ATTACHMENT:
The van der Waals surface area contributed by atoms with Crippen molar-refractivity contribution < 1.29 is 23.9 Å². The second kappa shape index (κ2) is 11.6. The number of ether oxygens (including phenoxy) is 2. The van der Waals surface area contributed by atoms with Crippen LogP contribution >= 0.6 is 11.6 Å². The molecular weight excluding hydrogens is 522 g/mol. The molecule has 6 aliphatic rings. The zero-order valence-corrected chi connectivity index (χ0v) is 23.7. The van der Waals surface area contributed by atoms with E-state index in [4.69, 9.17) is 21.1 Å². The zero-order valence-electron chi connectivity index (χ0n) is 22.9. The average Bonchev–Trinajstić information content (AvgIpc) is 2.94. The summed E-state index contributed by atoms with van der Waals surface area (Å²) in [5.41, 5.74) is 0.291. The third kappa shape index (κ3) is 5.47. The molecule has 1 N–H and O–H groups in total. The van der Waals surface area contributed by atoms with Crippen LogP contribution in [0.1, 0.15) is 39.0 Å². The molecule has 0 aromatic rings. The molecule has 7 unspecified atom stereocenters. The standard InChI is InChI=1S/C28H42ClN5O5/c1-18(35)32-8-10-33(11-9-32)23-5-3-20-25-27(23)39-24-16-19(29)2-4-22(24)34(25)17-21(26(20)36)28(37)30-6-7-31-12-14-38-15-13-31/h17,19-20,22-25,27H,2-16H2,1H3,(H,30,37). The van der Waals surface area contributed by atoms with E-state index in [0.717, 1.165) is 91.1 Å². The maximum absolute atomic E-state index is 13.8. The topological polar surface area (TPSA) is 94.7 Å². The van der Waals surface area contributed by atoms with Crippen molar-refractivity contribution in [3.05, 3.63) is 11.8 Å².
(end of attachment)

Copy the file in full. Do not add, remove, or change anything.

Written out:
The van der Waals surface area contributed by atoms with Crippen molar-refractivity contribution < 1.29 is 23.9 Å². The second kappa shape index (κ2) is 11.6. The number of ether oxygens (including phenoxy) is 2. The van der Waals surface area contributed by atoms with Crippen LogP contribution >= 0.6 is 11.6 Å². The molecular weight excluding hydrogens is 522 g/mol. The molecule has 6 aliphatic rings. The zero-order valence-corrected chi connectivity index (χ0v) is 23.7. The van der Waals surface area contributed by atoms with E-state index in [4.69, 9.17) is 21.1 Å². The zero-order valence-electron chi connectivity index (χ0n) is 22.9. The average Bonchev–Trinajstić information content (AvgIpc) is 2.94. The summed E-state index contributed by atoms with van der Waals surface area (Å²) in [5.41, 5.74) is 0.291. The third kappa shape index (κ3) is 5.47. The molecule has 1 N–H and O–H groups in total. The van der Waals surface area contributed by atoms with Crippen LogP contribution in [0.1, 0.15) is 39.0 Å². The molecule has 0 aromatic rings. The molecule has 7 unspecified atom stereocenters. The standard InChI is InChI=1S/C28H42ClN5O5/c1-18(35)32-8-10-33(11-9-32)23-5-3-20-25-27(23)39-24-16-19(29)2-4-22(24)34(25)17-21(26(20)36)28(37)30-6-7-31-12-14-38-15-13-31/h17,19-20,22-25,27H,2-16H2,1H3,(H,30,37). The van der Waals surface area contributed by atoms with E-state index in [0.717, 1.165) is 91.1 Å². The maximum absolute atomic E-state index is 13.8. The topological polar surface area (TPSA) is 94.7 Å². The van der Waals surface area contributed by atoms with Crippen molar-refractivity contribution in [3.05, 3.63) is 11.8 Å².